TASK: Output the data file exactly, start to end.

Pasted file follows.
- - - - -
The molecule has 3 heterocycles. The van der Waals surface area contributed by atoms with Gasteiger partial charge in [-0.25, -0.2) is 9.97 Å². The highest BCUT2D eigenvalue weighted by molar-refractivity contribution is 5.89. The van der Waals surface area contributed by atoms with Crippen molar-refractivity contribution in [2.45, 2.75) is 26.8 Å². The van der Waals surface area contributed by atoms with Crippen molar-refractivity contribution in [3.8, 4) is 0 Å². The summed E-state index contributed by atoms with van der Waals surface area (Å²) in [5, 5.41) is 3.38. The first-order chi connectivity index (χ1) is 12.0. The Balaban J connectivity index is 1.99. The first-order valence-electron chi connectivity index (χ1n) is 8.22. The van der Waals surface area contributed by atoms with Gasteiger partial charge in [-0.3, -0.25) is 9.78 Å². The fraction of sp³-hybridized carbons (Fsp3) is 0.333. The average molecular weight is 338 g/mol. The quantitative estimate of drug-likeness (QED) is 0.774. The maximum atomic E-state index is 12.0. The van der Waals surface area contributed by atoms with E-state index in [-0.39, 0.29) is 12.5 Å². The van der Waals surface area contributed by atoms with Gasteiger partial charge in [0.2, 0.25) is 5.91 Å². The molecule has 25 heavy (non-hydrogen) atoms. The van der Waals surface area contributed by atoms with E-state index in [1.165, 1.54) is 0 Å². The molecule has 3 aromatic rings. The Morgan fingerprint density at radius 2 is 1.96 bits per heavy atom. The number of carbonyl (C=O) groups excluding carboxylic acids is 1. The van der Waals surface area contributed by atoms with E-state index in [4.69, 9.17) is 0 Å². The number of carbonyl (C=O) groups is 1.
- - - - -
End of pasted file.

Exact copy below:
The molecule has 3 heterocycles. The van der Waals surface area contributed by atoms with Gasteiger partial charge in [-0.25, -0.2) is 9.97 Å². The highest BCUT2D eigenvalue weighted by molar-refractivity contribution is 5.89. The van der Waals surface area contributed by atoms with Crippen molar-refractivity contribution in [2.45, 2.75) is 26.8 Å². The van der Waals surface area contributed by atoms with Crippen molar-refractivity contribution in [3.8, 4) is 0 Å². The summed E-state index contributed by atoms with van der Waals surface area (Å²) in [5, 5.41) is 3.38. The first-order chi connectivity index (χ1) is 12.0. The Balaban J connectivity index is 1.99. The first-order valence-electron chi connectivity index (χ1n) is 8.22. The van der Waals surface area contributed by atoms with Gasteiger partial charge in [-0.3, -0.25) is 9.78 Å². The fraction of sp³-hybridized carbons (Fsp3) is 0.333. The average molecular weight is 338 g/mol. The quantitative estimate of drug-likeness (QED) is 0.774. The maximum atomic E-state index is 12.0. The van der Waals surface area contributed by atoms with E-state index in [-0.39, 0.29) is 12.5 Å². The van der Waals surface area contributed by atoms with Gasteiger partial charge in [0.2, 0.25) is 5.91 Å². The molecule has 25 heavy (non-hydrogen) atoms. The van der Waals surface area contributed by atoms with E-state index in [1.165, 1.54) is 0 Å². The molecule has 3 aromatic rings. The Morgan fingerprint density at radius 2 is 1.96 bits per heavy atom. The number of carbonyl (C=O) groups excluding carboxylic acids is 1. The van der Waals surface area contributed by atoms with E-state index in [4.69, 9.17) is 0 Å². The number of carbonyl (C=O) groups is 1.